iReading

I’m in reading purgatory. While I love my iPad, I have yet to read a book on it. I read newspaper and magazine articles on my iPad. Blogs, Tweets and Facebook posts. I depend on it for quick sports updates and entertainment news. And I love it for YouTube videos. I even take notes on it in meetings. But, reading a book on my iPad? Now that’s a commitment I’m not prepared to make.

My dilemma began when I went on Amazon to order a business book. It was $25. But the iPad version was only $19. My cheap side said, “Save $6! Order the iPad version!” But something deep down in the core of my being said, “You don’t want to read that book on a stinkin’ iPad. You want the paper version. You want to mark the important parts with a yellow highlighter. You want to take it to the beach without worrying about sand or water. You want to smell that new paper smell. Let’s face it, you want to turn those pages and feel the paper in your hands.”

The core of me is right: I want all those things. I appreciate how much easier it is to put a hundred books on an iPad rather than carrying them around individually. But it just feels like something’s missing to me.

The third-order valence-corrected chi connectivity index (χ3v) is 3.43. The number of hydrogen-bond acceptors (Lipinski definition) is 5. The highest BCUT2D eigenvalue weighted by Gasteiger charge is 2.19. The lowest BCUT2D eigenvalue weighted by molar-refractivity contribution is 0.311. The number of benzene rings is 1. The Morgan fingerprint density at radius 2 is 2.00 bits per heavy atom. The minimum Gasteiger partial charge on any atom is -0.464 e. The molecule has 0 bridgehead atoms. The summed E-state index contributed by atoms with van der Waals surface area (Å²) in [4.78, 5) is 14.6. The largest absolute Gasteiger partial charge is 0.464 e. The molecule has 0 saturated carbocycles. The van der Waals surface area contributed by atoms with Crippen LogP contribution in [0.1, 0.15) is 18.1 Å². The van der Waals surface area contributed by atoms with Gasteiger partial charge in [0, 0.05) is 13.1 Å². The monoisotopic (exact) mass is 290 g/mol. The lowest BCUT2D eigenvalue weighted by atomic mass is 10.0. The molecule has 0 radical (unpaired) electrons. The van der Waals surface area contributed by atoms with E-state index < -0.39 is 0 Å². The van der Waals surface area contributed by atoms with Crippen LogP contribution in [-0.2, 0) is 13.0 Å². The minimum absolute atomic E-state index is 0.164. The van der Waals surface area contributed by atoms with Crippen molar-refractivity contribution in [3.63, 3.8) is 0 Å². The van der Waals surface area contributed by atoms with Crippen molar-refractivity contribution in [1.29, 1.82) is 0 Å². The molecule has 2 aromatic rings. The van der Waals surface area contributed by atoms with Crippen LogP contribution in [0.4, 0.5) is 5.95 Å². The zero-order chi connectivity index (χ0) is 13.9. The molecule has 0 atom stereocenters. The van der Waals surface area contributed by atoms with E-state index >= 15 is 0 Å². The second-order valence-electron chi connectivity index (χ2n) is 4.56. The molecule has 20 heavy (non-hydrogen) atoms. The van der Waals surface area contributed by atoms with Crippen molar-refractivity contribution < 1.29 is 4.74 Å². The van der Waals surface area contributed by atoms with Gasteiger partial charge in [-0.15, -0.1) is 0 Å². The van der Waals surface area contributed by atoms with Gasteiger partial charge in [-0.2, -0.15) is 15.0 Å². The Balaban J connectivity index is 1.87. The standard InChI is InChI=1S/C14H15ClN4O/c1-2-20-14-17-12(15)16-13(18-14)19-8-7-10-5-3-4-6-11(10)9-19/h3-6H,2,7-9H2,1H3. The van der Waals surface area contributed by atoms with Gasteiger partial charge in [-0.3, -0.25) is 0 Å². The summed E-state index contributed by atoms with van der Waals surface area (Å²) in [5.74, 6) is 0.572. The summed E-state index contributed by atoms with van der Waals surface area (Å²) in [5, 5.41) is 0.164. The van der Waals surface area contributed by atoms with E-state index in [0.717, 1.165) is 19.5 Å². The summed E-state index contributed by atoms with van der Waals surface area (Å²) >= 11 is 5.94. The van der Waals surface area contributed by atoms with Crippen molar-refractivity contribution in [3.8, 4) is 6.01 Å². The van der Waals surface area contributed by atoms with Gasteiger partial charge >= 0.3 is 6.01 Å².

I’m aging myself, but I grew up with books. Lots of books. When I was in junior high, we had to check books out of the library for every paper we wrote. And libraries had wooden card catalogues instead of computers. There was an actual card for every book that listed descriptive information and where it was found. We flipped through these cards, one by one, until we found what we were looking for. It was a very tangible process.

I like tangible. Tangible is real to me. I have a 25-year-old Rolodex of phone numbers that’s sat in my office untouched for ten years. I haven’t had the heart to throw it out. . . until recently. So I’m making progress.

My house and my office are packed with books. Being surrounded by the written word comforts me. It feels warm and homey and real. My iPad doesn’t give me the warm fuzzies like that.

I remember watching Star Trek as a little kid. I was always struck by how streamlined their living quarters were. There was hardly anything in the room besides a bed. Everything they needed to know was available through the computer. “Computer,” they would say, “tell me the history of XYZ.” And the computer would reply. We’re getting pretty close to that now.

Between Siri and that weird voice on my GPS, I get plenty of computer interaction every day. But computer interaction is not warm or comforting. Human interaction is. Somehow a printed book feels more real, more human – more tangible – than an iPad. (Ironic since the iPad is founded on “touch.”)

I’m sure I’ll eventually adapt – just like I did with my Rolodex (may it rest in peace). But, for now, even though my iPad talks, it’s still books that speak to me.

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